Track-by-track: Bridge City Sinners talk 'Unholy Hymns'
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Thursday, September 2, 2021 - 08:11
Track-by-track: Bridge City Sinners talk 'Unholy Hymns'

From the misty, pine-covered hills of the Pacific Northwest hail the Bridge City Sinners, who efffortlessly string together genres like prohibition era jazz and Appalachian death folk. Is it Dark Folk? Pre wartime era Jazz? Murderfolk?  Folk Punk? Blackgrass? This traditional string band bends the meaning of the word genre, playing festivals from Punk Rock Bowling, to Muddy Roots, to Oregon’s Bluegrass String Summit. They started their journey by busking on sidewalks across the country and are now ready to take things to a whole new level on their new album, 'Unholy Hymns,' which has been divided up into two distinctly different sounding halves.

The first half  of Unholy Hymns, “Book l”, relies heavily on their normal dark yet playful, folk and jazz roots, and at the same time expands upon their discography with complex subject matter including addiction and mental health issues. The second half of the album, “Book ll”, leans much deeper into the darkness. An epic of terror and woe, this short concept album within an album is full of orchestral arrangements and evil screams of despair.

The Sinners were kind enough to walk us through the new album. Read on to find out more about how the album came to be or stream the whole thing below.


The Devil’s Swing (the start of Book I)

This is the epitome of our classic jazz stylings. It’s a song about dancing with the Devil on top of a traditional speakeasy chord progression. It’s a transition from our earlier work into our new instrumentation and buttoned-up sound.


Rock Bottom

This is a little glimpse into some pretty true feelings we have all experienced. Loneliness, depression, sometimes there’s comfort in knowing you aren’t alone.



Departed was essentially written to be the anti-St. James Infirmary, which is the tale of a down trodden scoundrel on their deathbed who is rattling off a list of luxurious demands for a funeral that’s larger than life. Instead of leaning on the cliché, I wrote Departed as a response to that sentiment. I don’t need a 12-piece jazz band on my funeral march. I just want to be remembered for who I was when I was living. “When I’m departed, I’m gone.”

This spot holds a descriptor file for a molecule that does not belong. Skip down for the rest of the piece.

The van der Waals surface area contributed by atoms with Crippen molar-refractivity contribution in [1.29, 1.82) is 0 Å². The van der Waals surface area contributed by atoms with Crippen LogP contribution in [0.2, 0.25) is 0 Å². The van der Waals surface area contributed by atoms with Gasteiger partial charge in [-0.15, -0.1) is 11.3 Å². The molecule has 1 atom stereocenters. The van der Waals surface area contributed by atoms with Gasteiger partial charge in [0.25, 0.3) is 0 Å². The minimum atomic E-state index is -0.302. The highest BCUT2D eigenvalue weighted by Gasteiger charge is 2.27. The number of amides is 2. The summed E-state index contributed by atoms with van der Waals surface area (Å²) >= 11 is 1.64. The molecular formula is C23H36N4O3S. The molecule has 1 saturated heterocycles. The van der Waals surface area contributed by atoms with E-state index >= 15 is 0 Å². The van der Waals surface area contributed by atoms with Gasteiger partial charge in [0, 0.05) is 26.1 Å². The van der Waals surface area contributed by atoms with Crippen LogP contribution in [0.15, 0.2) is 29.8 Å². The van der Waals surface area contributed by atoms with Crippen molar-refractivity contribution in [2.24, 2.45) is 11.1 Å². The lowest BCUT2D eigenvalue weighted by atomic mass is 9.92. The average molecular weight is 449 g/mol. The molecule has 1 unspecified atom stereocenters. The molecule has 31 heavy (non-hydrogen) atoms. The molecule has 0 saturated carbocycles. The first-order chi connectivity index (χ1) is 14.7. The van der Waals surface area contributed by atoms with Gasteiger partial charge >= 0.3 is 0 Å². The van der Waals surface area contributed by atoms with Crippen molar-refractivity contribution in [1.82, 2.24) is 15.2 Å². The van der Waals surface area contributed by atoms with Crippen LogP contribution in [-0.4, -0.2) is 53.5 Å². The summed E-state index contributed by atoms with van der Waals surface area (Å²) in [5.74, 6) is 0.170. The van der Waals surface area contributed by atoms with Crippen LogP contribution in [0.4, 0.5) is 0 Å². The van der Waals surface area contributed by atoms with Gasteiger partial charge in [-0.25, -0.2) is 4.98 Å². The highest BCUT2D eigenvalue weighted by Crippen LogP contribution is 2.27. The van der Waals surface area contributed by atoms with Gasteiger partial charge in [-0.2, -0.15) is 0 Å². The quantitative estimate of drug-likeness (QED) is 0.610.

Pick your Poison

Pick your Poison is a light hearted ode to substance abuse. Living in the punk community and being a musician both lend themselves to excessive drinking and drug use. Every band needs a party anthem, and this song is ours. Enjoy responsibly.


Devil Like You

Finally we are able to showcase the voice of our fiddle player Lucas in this duet about a tale as old as time, A love story gone wrong! It is a fictional telling of marriage, money, and murder.Oooooo so juicy.


Love of Mine

Another love story gone wrong. Just a sweetly sung reminder that life is sour, short, and full of secrets. This song is from the perspective of a dying wife who has tried, but failed to be a truly “good” woman. It is a sad and sorry good bye.


The Legend of Olog-hai Pt. 1 (the start of Book II)

Taking a page from the book of Black Metal, this story of terror and despair takes a path somewhere between folk music and something much darker (aka Trolls).


The Legend of Olog-hai Pt. 2

We are fans of fantasy and horror. I think we can all agree on that to some extent. This song is moving into a more cinematic expression of our typical dark imagery, and what better to lean on than some Tolkien lore.


The Fear

This song is just 15 different ways to say anxiety. In this day and age I don’t think there’s a person on the planet who hasn’t felt that foreboding uncertainty that the modern age is just plagued with.


The Damned

Soft and sweet with a heavy frantic driving core, this song was written as a reminder that the human race has already been run and that we are not the winners.


Unholy Hymns

Our bass player Scott one day said “Unholy Hymns” would be a badass idea for a song. So we wrote an unholy hymn. We’ve all been trying to find a way to add more layers and more complex arrangements to our music. The climax at the end of this song is exactly that. There’s like 20 layers of vocals and another 20 of strings. I don’t know how well we will pull it off live, but I hope we can rely on our fans for most of the vocal parts.


Tom Dumarey
Tom Dumarey

Lacking the talent to actually play in a band, Tom decided he would write about bands instead. Turns out his writing skills are mediocre at best as well.